Debate Team records
The collection includes debate team records, comment sheets, programs, correspondence and other related items.
- 1881 - 2000
- DePauw University. Debate Team (Organization)
Collection is open for research.
Copyright interests for this collection have been transferred to DePauw University.
Oratory and debate at DePauw is founded upon a long forensic tradition reaching back into the Indiana Asbury period, with its emphasis on public speaking in the literary societies and its graduates' inclination toward such vocations as the ministry, law, and teaching. As early as 1875 a branch of the Indiana Oratorical Association was founded at Asbury, and in 1881 Charles Coffin won both the state and interstate oratorical contests.
The next student to achieve that same double honor was Albert J. Beveridge, later the distinguished U.S. Senator and historian. His victory in 1885 set off an explosion of excitement on the DePauw campus. On his return from the contest held in Columbus, Ohio, he received an artillery salute at the railroad station and was escorted to Meharry Hall by a brass band and military company. The faculty declared a holiday from classes. During the next several years DePauw won many state and a few interstate contests, all celebrated in similar fashion, the victors accorded honors usually granted only to heroes of the gridiron or baseball diamond. Few women participated, but there was a special celebration when coed Jean Nelson won both the state and interstate in 1892, defeating in the latter contest the representatives of 62 colleges from 10 states.
By 1918 DePauw had won 19 out of 37 oratorical contests but only five interstate contests, the last in 1905. David E. Lilienthal won the last state contest in 1918 with a speech on "The Mission of the Jew." There were other oratorical victories as well: DePauw won 10 of 15 contests sponsored by the State Prohibition League and four of seven in the state Peace oratorical contests and two interstate contests.
DePauw also took an active part in intercollegiate debate in this period, beginning with three consecutive victories over Indiana University in 1894, 1895 and 1896. Student interest remained high in this form of public speaking throughout the period, when DePauw teams debated Earlham, Butler, Wabash, Notre Dame, and other colleges to the accompaniment of campus enthusiasm similar to that shown for intercollegiate sports.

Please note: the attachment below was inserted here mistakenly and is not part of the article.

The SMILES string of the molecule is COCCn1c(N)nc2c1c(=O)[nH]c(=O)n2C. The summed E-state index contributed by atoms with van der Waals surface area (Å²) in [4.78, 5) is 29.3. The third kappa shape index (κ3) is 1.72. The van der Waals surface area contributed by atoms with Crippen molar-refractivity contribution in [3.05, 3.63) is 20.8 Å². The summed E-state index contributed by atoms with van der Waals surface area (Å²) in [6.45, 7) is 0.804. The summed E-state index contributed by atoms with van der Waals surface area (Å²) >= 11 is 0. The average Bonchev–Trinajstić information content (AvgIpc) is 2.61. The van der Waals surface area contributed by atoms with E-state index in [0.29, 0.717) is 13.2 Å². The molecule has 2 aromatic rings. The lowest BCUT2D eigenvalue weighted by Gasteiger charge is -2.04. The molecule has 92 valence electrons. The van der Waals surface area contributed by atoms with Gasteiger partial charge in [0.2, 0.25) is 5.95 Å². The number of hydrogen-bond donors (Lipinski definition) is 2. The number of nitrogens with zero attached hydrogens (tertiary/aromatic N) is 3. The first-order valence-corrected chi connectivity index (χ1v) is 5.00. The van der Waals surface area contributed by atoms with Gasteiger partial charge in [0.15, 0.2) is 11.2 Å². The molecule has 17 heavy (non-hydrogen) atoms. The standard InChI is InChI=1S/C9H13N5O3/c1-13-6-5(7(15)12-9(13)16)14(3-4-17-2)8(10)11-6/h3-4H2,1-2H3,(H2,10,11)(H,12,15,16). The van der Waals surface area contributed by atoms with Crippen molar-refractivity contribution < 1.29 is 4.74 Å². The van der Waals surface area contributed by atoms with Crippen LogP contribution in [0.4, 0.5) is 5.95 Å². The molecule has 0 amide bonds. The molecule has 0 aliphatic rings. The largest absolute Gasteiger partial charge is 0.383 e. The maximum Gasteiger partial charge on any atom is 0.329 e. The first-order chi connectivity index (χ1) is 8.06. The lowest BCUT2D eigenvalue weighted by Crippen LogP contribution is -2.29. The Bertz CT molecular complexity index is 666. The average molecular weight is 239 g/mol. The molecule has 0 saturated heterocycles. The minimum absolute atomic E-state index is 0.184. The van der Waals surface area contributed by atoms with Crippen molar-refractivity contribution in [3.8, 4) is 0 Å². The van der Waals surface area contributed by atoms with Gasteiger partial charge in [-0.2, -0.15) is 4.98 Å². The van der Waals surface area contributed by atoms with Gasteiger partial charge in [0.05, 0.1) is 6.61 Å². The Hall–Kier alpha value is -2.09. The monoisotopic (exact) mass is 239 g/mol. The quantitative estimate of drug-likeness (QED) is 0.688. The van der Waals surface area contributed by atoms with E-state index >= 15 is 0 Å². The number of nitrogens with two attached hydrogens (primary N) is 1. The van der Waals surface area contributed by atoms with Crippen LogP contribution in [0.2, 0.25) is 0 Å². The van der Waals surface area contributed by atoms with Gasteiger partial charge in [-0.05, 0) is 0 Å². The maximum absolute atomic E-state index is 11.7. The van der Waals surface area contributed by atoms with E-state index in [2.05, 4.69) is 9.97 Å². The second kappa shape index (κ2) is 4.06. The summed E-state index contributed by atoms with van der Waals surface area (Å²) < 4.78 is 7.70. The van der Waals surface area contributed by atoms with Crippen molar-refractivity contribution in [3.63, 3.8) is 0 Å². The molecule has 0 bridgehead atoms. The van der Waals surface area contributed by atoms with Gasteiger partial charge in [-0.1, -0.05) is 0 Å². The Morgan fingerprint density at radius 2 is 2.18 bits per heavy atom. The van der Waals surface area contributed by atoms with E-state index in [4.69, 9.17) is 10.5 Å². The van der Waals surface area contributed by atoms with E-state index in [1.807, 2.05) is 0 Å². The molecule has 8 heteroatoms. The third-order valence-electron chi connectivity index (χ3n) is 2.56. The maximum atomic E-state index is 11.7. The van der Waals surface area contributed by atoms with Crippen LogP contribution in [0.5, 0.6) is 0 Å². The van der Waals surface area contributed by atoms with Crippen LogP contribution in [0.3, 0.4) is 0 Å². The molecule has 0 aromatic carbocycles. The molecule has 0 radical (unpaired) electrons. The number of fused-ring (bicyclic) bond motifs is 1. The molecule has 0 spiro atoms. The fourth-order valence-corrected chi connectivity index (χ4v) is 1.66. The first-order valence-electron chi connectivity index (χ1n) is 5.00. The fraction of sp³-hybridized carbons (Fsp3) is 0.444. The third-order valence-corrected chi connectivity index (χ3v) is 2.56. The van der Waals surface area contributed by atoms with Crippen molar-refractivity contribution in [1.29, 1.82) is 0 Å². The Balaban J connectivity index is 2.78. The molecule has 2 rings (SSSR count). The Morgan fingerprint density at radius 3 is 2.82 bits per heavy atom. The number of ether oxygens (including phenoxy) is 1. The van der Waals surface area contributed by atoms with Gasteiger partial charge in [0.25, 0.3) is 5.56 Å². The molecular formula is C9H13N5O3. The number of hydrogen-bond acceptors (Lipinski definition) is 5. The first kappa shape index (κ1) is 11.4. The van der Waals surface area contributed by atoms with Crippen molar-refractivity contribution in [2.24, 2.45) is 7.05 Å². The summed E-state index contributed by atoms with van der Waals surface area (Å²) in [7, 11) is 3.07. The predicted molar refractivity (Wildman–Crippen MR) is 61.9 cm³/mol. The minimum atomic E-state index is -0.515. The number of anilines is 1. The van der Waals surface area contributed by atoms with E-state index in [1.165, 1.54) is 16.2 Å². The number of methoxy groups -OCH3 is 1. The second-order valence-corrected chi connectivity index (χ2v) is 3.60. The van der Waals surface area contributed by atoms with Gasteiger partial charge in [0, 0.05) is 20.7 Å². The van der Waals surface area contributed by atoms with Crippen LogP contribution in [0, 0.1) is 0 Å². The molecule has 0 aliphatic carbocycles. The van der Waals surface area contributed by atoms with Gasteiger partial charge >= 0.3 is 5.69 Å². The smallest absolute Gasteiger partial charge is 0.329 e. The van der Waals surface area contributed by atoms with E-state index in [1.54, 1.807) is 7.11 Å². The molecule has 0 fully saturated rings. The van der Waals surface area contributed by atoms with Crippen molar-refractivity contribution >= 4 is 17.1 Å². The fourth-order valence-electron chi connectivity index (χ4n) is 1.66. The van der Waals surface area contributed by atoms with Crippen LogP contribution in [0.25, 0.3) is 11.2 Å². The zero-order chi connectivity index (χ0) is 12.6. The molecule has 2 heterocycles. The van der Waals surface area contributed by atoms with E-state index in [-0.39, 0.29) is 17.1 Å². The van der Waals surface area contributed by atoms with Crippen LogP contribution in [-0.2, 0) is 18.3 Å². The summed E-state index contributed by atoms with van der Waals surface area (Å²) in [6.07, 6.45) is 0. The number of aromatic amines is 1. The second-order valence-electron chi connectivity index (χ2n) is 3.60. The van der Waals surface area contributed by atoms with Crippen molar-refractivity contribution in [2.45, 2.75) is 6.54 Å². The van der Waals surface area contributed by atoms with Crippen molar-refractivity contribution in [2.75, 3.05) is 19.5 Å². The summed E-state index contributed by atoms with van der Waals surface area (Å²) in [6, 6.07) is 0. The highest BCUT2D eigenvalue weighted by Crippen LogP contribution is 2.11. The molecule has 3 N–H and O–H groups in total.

Three men molded the speech department in the modern period, Harry B. Gough and his two proteges, Robert E. Williams and Herold T. Ross. The Kentucky-born Gough, who earned both an A.B. and A.M. from Northwestern University before serving as a Methodist pastor in Illinois and as president of Hedding College, was named DePauw's first professor of public speaking and debate in 1907. He soon became a popular figure on campus, known among other things for his booming voice and his unusual locutions. "By the great horned spoon" was one of his favorite expressions.
In addition to training outstanding orators and debaters, Gough had a large part in introducing theatre to DePauw in an era when its Methodist constituency still tended to frown on stage performances. In 1914 he founded the dramatic society Duzer Du, which survives to the present. The author of two books on public speaking, Gough was elected president of the National Association of Speech Teachers in 1923. After 29 years as head of the speech department at DePauw he retired in 1935 but lived on in Greencastle until his death 10 years later.
In 1921 Gough brought one of his students, Robert E. Williams, back to DePauw as the second member of the speech department. Williams, who graduated in the class of 1916, enlisted in the American Ambulance Service and saw action on the North Italian front in World War 1. After teaching briefly at Knox College and the University of California, he earned an A.M. at the University of Wisconsin in 1921. His forte was oral interpretation and dramatics, and he became director of the Little Theatre. He organized a chapter of the National Collegiate Players at DePauw and was elected its first national treasurer. Like his mentor, Gough, he was a popular chapel speaker, known especially for his entertaining dialect stories. Retiring in 1957, he taught part-time for another decade. He died in Greencastle in 1982 at the age of 91.